"The city opened its arms and enveloped servicemen," said Katz, whose home town was Ocean City, 10 miles down the road.
Restaurants and movie theaters cut prices for servicemen. And soldiers frequently dined at residents' homes.
"We always had two or three soldiers for meals, even with meat, butter and sugar rationed," said Mary Haynie, a local girl who met - and married - Jack Haynie during the war.
The Haynies met at a USO dance in June 1943. Dances were common up and down the Boardwalk. In addition to the ones at Convention Hall, dances were sponsored by Jewish, Catholic and Protestant social service agencies. More than 2,000 local girls volunteered to be dancing partners.
Tourism, while curtailed during the war years, survived. Despite the use of the Traymore, Dennis and other major hotels by the military, visitors could find rooms at smaller hotels or rooming houses around town.
Steel Pier and Million Dollar Pier still operated. Sammy Kaye and His Orchestra appeared that first summer at Steel Pier, across from what is now Trump's Taj Mahal. Tommy Dorsey, Harry James and Frankie Carle, among other bandleaders, also played the pier during the war. Million Dollar Pier featured acts such as Roy Rogers and his horse, Trigger. The Hialeah Club on Atlantic Avenue and Club Harlem on Kentucky Avenue continued to draw crowds.
Entertainment was as much for the benefit of soldiers sent to England Hospital for war wounds as for tourists.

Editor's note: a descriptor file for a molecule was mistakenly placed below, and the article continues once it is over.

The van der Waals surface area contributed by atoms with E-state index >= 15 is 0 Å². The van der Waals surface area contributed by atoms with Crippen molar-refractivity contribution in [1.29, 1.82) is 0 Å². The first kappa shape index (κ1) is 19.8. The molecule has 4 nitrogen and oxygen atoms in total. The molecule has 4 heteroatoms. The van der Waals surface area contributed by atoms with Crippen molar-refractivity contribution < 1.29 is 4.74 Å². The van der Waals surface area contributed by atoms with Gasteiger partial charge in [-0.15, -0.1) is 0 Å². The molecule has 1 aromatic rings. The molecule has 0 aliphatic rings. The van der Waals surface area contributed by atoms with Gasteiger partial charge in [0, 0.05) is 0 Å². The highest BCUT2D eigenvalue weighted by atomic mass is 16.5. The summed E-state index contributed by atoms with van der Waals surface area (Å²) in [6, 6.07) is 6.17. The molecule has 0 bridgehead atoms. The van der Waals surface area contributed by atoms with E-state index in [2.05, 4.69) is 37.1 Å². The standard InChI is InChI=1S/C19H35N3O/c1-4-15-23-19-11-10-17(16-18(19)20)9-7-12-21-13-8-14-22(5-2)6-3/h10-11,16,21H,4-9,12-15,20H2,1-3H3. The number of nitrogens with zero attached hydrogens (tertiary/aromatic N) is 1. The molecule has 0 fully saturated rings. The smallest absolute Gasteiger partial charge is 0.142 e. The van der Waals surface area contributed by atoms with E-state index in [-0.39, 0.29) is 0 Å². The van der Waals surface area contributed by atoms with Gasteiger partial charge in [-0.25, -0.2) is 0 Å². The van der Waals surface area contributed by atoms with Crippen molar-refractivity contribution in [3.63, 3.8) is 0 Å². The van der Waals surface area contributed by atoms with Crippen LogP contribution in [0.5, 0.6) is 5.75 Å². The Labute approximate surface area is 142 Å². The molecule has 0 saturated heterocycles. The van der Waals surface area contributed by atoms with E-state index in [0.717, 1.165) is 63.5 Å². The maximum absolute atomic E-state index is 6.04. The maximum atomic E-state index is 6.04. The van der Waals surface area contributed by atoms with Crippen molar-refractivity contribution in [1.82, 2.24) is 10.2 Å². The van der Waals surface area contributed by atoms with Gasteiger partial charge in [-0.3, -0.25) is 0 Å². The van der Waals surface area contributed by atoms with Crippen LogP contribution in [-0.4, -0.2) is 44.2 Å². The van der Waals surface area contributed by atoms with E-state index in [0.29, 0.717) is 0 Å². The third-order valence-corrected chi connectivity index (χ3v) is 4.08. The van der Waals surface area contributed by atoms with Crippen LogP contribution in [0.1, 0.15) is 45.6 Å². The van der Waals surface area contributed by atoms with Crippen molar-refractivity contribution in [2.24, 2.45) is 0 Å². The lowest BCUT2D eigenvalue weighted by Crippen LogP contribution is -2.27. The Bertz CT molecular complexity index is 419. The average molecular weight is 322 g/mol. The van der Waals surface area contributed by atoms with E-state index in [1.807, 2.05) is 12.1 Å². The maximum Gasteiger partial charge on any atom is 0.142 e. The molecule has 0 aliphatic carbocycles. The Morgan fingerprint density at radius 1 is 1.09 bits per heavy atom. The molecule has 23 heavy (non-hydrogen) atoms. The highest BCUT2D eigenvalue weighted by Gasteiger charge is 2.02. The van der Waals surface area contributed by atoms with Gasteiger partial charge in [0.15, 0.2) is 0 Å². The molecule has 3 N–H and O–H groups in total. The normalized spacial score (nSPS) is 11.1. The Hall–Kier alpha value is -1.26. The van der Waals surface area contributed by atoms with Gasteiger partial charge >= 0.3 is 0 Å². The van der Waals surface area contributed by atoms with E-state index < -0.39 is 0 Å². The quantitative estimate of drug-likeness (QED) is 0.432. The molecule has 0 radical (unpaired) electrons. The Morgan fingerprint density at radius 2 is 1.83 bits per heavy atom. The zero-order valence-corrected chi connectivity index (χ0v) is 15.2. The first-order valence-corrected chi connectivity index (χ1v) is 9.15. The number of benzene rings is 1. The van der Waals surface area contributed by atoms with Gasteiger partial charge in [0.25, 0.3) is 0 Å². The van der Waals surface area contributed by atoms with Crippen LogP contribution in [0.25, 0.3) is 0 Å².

The Chalfonte-Haddon Hall officially became England Hospital in August 1943. It could accommodate up to 4,000 patients and an equal number of staff, making it one of the largest hospitals of its kind in the country.
Haddon Hall became the hospital proper, with patient rooms and surgical suites. The Chalfonte was used for ambulatory treatment and for offices and living quarters for doctors. A bridge over North Carolina Avenue connected the two buildings.
All types of surgery and medical care were provided at the hospital, but its most prominent role was for amputees, Krassenstein said. Soldiers were fitted for prostheses, and went through physical therapy and recuperation, much of it on the Boardwalk.
In the fall of 1943, Atlantic City shifted from a training base to a redistribution center for returning servicemen. It was one of only three such centers in the country, the others being in Santa Monica, Calif., and Miami. Soldiers spent time in Atlantic City for rest, relaxation and reunions with loved ones.
The hotels were spruced up for their new role, Katz said. To accommodate wives, real beds took the place of cots.
"They weren't palaces, but the soldiers were treated royally," Katz recalls. "It was very poignant to me seeing soldiers coming back from overseas and reuniting with their families."
For Krassenstein, the most poignant moments of the war here came during the Hurricane of 1944, which struck Atlantic City in late summer. It still stands as one of the most destructive ever to rip into New Jersey.
Winds up to 80 m.p.h. tore up sections of the Boardwalk. Heinz Pier - a favorite with servicemen - broke up, never to be rebuilt. Water rushed into the streets and into England Hospital, knocking out the self-generated power supply. Military personnel had to remove all 4,000 patients and send them to a smaller hospital in Staten Island. And they had to do so without the use of elevators.
"We had to carry each patient down the fire escape," said Krassenstein, 72, a retiree from the newspaper business.
The transfer of patients - and their subsequent return to Atlantic City six weeks later - went off without a hitch. For the patients, many disabled for life, returning to Atlantic City was the next best thing to returning home, Krassenstein said.
"I never saw an amputee die here," he said. "It seemed they healed faster here than anywhere else."